Study Guide

Bird by Bird Part 3, Chapter 22

By Anne Lamott

Part 3, Chapter 22

Someone to Read Your Drafts

  • Time for the comics: Lamott starts this chapter with a description of a New Yorker cartoon. In it, a writer and an apparently normal person are talking to each other. The writer, presumably describing a publisher, says, "We're still pretty far apart. I'm looking for a six-figure advance, and they're refusing to read the manuscript" (22.1).
  • Shmoop did a little research, and you can see the actual cartoon here.
  • Anyway, Lamott thinks the kind of person who says this is probably the kind of person who thinks he's too smart to bother with advice from other writers. Occasionally, some famous writer will tell Lamott that she should stop encouraging people to show their work-in-progress to other writers. Lamott says she doesn't argue, but she keeps on telling people to get advice on work-in-progress, anyway.
  • So much of writing involves feeling lost or getting things wrong, and there are often lots of ways to tell a story right. Lamott thinks somebody else may be able to spot it when you've found a right way, and it's worth trying to find that somebody.
  • It doesn't even really have to be another writer who gives this advice. It could be a close friend or a spouse. Basically, you just need someone who's willing to read drafts and tell you honestly what's going well and what needs work.
  • Lamott knows how tough it is when someone tells you that a piece you've been working away at still needs more effort. She says it's normal to think at first that you may not even want to know this person anymore. But eventually you get over it and realize how amazing it is that this person cares so much about you as a person and also your writing and will give you honest and helpful ideas for making it better.
  • Lamott describes the two people she trusts to give advice on her work. Then, she describes how the process usually works for her, complete with the part where she wants to stop being friends with her trusted advice-givers because they have a few suggestions and the part where she finally starts to feel grateful.
  • It's much better if your friend has a few suggestions than if your agent does. Your agent might give up on you, but your friend is a lot less likely to do that.
  • Lamott launches into an extended metaphor describing how scary it can feel getting feedback on your work but also how useful it can be in the end. She compares it to God turning up with a wrecking ball one day and letting you know your whole house needs rebuilding.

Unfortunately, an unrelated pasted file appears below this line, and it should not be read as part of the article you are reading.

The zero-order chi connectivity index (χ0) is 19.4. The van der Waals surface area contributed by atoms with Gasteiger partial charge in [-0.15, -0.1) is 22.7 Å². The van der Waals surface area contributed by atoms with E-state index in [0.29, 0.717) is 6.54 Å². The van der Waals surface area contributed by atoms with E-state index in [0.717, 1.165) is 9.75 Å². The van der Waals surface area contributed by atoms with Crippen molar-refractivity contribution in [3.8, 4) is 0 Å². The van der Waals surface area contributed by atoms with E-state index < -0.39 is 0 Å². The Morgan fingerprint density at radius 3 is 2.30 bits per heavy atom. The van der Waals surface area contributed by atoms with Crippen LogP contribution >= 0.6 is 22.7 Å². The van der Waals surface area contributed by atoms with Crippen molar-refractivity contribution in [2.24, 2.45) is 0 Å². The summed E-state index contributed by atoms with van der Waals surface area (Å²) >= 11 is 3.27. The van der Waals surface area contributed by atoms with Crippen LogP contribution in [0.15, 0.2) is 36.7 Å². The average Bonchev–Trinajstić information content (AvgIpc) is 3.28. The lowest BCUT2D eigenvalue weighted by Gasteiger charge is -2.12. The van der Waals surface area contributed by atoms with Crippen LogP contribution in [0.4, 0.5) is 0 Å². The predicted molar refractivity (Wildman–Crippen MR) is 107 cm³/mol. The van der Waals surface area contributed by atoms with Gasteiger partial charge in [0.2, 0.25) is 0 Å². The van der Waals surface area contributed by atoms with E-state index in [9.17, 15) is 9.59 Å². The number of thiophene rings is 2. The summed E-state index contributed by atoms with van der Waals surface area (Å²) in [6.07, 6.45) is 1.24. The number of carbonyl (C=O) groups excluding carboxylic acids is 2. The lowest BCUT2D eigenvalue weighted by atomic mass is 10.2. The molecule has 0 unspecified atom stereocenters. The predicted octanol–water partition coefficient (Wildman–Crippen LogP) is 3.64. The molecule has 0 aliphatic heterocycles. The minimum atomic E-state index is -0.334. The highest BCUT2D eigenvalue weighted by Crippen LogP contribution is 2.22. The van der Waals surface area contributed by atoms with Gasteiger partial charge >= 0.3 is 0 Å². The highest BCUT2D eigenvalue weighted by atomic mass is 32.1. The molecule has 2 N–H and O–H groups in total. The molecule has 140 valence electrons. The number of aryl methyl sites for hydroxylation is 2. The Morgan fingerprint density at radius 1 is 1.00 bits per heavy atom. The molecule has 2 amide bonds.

• Lamott turns to the question of how to find someone to read your drafts this way. It's about the same as finding a writing group, except you only have to ask one person at a time. You can ask someone from your writing class if you have one, or you can ask a person you already know who likes your writing. Lamott says some of this may feel as scary as asking for a first date in seventh and eighth grade, but she seems to think it's worth it, anyway.
  • Next, Lamott turns to a question her students ask her: what if you do find a possible writing partner and that person's responses turn out to be mean and negative? Lamott says basically that if the person is always negative, you should move on. You want someone who's honest but gentle. It has to be someone who keeps encouraging you to write, even if they sometimes think you've got a while to go before publication.
  • Lamott says beginning writers make a lot of mistakes, but they should definitely be encouraged to keep writing. And she says the chances are good of finding a good reader for your drafts. She says almost all the writers she has met have found this person eventually.
  • Lamott closes with some advice that applies to both dating and to finding a writing partner. Isn't that handy? "It's not unlike finding a mate, where little by little you begin to feel that you've stepped into a shape that was waiting there all along" (22.22).

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